Cash prize of $200 for first place photo, and $100, $50 respectively for second and third. Under 18 years first place prize is $50.
The Stream Team encourages you to explore and photograph Middleton. Photos must be received by November 1.
Details for rules and submission forms available here.
The weather was cool and a bit of rain fell upon us but hundreds of people of all ages joined the Middleton Stream Team at Creighton Pond Camp for an exciting afternoon. People still rowed out to see the beaver lodge across the serene pond, found out just what an owl ate for dinner, tested soil samples and pond water with Essex tech students, and enjoyed an interactive and creative ocean pollution exhibit by the Masconomet environmental students. Bob Andrews of Mass Fish and Wildlife and the local Peary Family did a great job teaching between 50 and seventy kids to fish, and many fish were caught and released. The scouts cooked delicious cake in a Dutch oven over nice warm coals and shared with many. Children were amazed at the quick sequence of life for meal worms at the exhibit from Mandal Garden Farms of Middleton. North Shore Nature had tanks with snakes, turtles, crayfish and frogs for an up close and personal look at what lives in and near the pond. Starting at noon instead of one due to the weather, families enjoyed pizza, Sol Bean coffee, Artisan Ices and creams, Messenger’s infused waters, popcorn and even the dogs that joined the event had treats from Patty’s Biscuits! Many liked the earlier start time to have lunch so that might be a good change for next year! The Flint library promoted caterpillars and North Shore Bank’s Green Team led a litter pick-up hike! Essex County beekeepers educated people about the importance of bees. The Cellar Door of Ipswich had delicious meat rubs and the mammal display demonstrated that we all share different passions for the wild! The Daisy troop had bird feeders to make and other vendors offered crafts as well as Kathy Davis nature bags, essential oils, and the Stream Team’s tees and new cloth grocery bags. The Boutillier family started each child with a booklet to stamp when each station was visited. The Ipswich River Watershed educated people about how to protect our river. Liz Cameron made folks giggle but didn’t scare any children as a roaming beaver. The Letterboxing activity by Katie Bernard and Marion Duval could be challenging on such wooded and diverse lands. The Creighton Pond Day Camp is such a huge and beautiful area, with the covered pavilion, the big lodge and the pond, it is never too crowded even though the entire back field was filled to capacity with patron’s cars. The Stream team is very thankful that Lynn Boys and Girls Clubs offer us the use of the facility and it is truly a joint venture due to LeLand Boutillier’s contributions. We thank each and every one of you, both the groups that helped make it such a successful event and the people that came out even in a cool sprinkle to enjoy the day with us. Our mission is to encourage you to keep enjoying and protecting our local wild places, including our precious river and wetlands. Many species, including humans, depend on healthy natural ecosystems! As you remember all the Mother’s this month, please take a moment to help Mother Earth!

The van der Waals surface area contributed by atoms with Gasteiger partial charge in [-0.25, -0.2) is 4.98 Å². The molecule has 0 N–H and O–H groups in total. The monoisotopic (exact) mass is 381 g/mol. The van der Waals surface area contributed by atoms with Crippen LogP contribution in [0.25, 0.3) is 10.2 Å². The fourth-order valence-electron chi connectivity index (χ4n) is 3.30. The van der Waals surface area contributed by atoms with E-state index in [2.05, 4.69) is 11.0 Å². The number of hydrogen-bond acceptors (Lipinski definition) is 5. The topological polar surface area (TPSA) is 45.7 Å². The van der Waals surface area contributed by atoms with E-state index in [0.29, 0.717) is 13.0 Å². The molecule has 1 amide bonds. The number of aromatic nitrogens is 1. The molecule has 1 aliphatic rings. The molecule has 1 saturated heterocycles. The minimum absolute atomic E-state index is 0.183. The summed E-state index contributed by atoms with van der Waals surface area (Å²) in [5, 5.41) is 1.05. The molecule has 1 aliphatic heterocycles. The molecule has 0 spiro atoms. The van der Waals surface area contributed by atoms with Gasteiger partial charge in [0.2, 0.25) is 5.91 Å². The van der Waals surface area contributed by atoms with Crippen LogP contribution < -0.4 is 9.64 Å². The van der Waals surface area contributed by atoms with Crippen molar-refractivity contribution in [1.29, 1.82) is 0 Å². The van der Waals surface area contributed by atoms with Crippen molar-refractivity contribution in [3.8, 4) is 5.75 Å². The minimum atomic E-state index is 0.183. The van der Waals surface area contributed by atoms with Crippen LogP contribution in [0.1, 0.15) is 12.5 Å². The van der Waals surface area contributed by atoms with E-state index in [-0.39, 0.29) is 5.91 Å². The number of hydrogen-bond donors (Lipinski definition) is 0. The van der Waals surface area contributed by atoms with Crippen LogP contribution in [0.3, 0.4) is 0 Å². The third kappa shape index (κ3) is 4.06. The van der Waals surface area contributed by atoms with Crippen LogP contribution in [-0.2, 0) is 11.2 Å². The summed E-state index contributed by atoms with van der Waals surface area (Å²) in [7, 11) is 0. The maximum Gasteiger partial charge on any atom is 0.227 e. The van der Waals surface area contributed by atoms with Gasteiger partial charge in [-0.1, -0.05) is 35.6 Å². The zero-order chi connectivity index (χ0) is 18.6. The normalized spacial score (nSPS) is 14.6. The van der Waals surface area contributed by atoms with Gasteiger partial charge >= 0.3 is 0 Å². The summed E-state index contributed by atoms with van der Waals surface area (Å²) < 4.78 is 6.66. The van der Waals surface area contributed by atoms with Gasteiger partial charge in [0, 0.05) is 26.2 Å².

The 2015 Middleton Stream Team photo contest awards were held on November 29 at the Historical Museum. (photos) The lively group was impressed with the beauty of the photos. The awardees were Inger Pols who took first place and an honorable mention; Alison Colby-Campbell who earned second place and an honorable mention; and Elaine Gauthier who was awarded third place. Also receiving honorable mentions were Pam Hartman and Anton Heckel.
Rob Dodge was awarded first place in the under 18 category, and Gabriella Scarpone received second place in the under 18.
Judges for the contest were Eric Roth, Lucille Wymer, and Sue Goodwin. (photo)
Photos this year depicted scenes at Farnsworth Landing, Thunder Bridge, Prichards Pond/Boston Brook, the heron rookery close to Middleton Pond, and some beautiful wetland areas.